H&M rallies on results, IG Group tumbles on CEO exit
European stocks ended Thursday’s session slightly higher though Italy’s looming budget announcement weighed on Italian equities and particularly bank shares.
Elsewhere, investors were sidelined, absorbing the latest interest-rate increase by the Federal Reserve.
What are markets doing?
The Stoxx Europe 600 SXXP, -0.30% closed 0.4% higher at 386.38, after Wednesday’s modest gain of 0.3%. Week-to-date, the index is was up 0.5%.
Italy’s FTSE MIB Index I945, -2.89% slumped 0.6% to close at 21,511.07. Germany’s DAX 30 DAX, -0.68% ended up 0.4% at 12,435.59, and France’s CAC 40 PX1, -0.28% closed 0.5% higher at 5,540.41. The U.K.’s FTSE 100 UKX, -0.17% ended the session 0.5% higher at 7,545.44.
The euro EURUSD, -0.3951% slipped to $1.1680 versus $1.1742 late Wednesday in New York, while the pound GBPUSD, -0.1759% was down 0.5% at $1.3103.
What is driving the market?
Italy’s budget proposal is expected at 6 p.m. Eastern on Thursday, but drama was building around the long-awaited event, which could potentially cause a spat between Italy and the European Union. Markets were rattled by reports the budget, to be released by Finance minister Giovanni Tria, could be delayed.
Italian daily La Stampa had previously reported that Tria was ready to resign over budget infighting within the governing coalition, though ministry spokesman denied this, according to a Reuters report. Other reports said the budget will up the deficit to a bigger-than-expected 2.4% of GDP.
Elsewhere, investors appeared reluctant to make big moves, tracking modest gains for U.S. stock futures, after the Fed lifted interest rates for the third time this year and indicated it would raise rates at its December meeting, then three more times in 2019. The Fed also dropped the phrase that its policy remains “accommodative.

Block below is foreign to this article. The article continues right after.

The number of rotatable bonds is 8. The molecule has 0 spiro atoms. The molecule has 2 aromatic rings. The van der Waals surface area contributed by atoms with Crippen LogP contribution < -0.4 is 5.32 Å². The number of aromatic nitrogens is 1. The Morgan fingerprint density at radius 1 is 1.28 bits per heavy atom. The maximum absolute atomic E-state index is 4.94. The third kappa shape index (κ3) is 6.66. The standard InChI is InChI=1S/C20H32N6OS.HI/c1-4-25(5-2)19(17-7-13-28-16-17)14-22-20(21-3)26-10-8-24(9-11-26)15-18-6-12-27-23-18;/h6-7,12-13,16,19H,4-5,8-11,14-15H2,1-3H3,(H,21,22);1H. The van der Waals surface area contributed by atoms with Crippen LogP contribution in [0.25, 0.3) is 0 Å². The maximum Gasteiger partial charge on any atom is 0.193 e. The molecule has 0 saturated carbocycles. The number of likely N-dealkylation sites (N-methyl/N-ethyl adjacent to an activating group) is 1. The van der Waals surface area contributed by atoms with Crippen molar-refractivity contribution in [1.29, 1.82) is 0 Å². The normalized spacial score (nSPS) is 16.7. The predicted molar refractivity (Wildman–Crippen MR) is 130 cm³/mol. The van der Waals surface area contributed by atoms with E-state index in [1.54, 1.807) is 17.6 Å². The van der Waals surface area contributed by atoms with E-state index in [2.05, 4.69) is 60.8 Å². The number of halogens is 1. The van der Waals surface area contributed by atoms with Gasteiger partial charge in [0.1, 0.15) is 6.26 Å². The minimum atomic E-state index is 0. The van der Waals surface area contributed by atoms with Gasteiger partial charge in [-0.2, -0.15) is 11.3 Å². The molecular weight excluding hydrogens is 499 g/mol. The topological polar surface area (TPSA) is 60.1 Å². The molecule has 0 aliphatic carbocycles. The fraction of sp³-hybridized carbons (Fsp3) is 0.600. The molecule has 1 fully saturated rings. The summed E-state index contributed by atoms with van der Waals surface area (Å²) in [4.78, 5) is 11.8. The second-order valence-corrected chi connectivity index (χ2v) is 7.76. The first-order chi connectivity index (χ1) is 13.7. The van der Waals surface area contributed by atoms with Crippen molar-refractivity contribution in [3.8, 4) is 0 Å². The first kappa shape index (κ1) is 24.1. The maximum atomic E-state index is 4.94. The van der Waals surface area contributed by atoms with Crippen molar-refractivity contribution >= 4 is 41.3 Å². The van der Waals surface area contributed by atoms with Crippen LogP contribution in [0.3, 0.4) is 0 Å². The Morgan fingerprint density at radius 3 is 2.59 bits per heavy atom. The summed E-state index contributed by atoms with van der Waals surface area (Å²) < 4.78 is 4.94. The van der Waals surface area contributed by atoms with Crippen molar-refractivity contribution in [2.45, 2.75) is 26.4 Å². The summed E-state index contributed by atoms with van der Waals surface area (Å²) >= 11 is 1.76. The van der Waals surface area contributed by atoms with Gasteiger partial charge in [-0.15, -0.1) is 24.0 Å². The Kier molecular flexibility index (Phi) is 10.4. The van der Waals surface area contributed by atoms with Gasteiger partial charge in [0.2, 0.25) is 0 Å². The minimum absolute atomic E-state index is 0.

On the data front, eurozone manufacturing and consumer sentiment pulled back in September. In Germany, Europe’s largest economy, harmonized consumer price inflation rose to 2.2% year-over-year in September, beating the consensus forecast of 1.9%.
What are strategists saying?
If Italy’s “budget does include a boost to public spending then it reduces the amount of money available for the government to bail out Italy’s troubled lenders, which ultimately makes them a riskier investment,” said Kathleen Brooks, research director at Capital Index. “Thus, Italian bank stocks may continue to come under pressure in the aftermath of this budget.”
“The trade war story continues to apply downward pressure, President Trump defending his protectionist policies against Canada and China in a wide-ranging press conference,” wrote Accendo Markets analysts Mike van Dulken and Artjom Hatsaturjants.
Italian banks weighed on the financial sector, with UniCredit SpA UCG, -6.33% Banco BPM SpA BAMI, -7.85% and Unione de Banche Italiana SpA UBI, -6.61% all ending the session lower, dropping between 0.4% and 2.1%.
IG Group Holdings PLC IGG, -0.08% closed 12.8% lower, among the biggest decliners on the Stoxx Europe 600 after the trading platform announced the immediate departure of Chief Executive Peter Hetherington.
Among the best performers was retailing giant Hennes & Mauritz AB HMB, -0.76% which surged to close 11.1% higher after posting a sales rise and as third-quarter profit beat forecasts.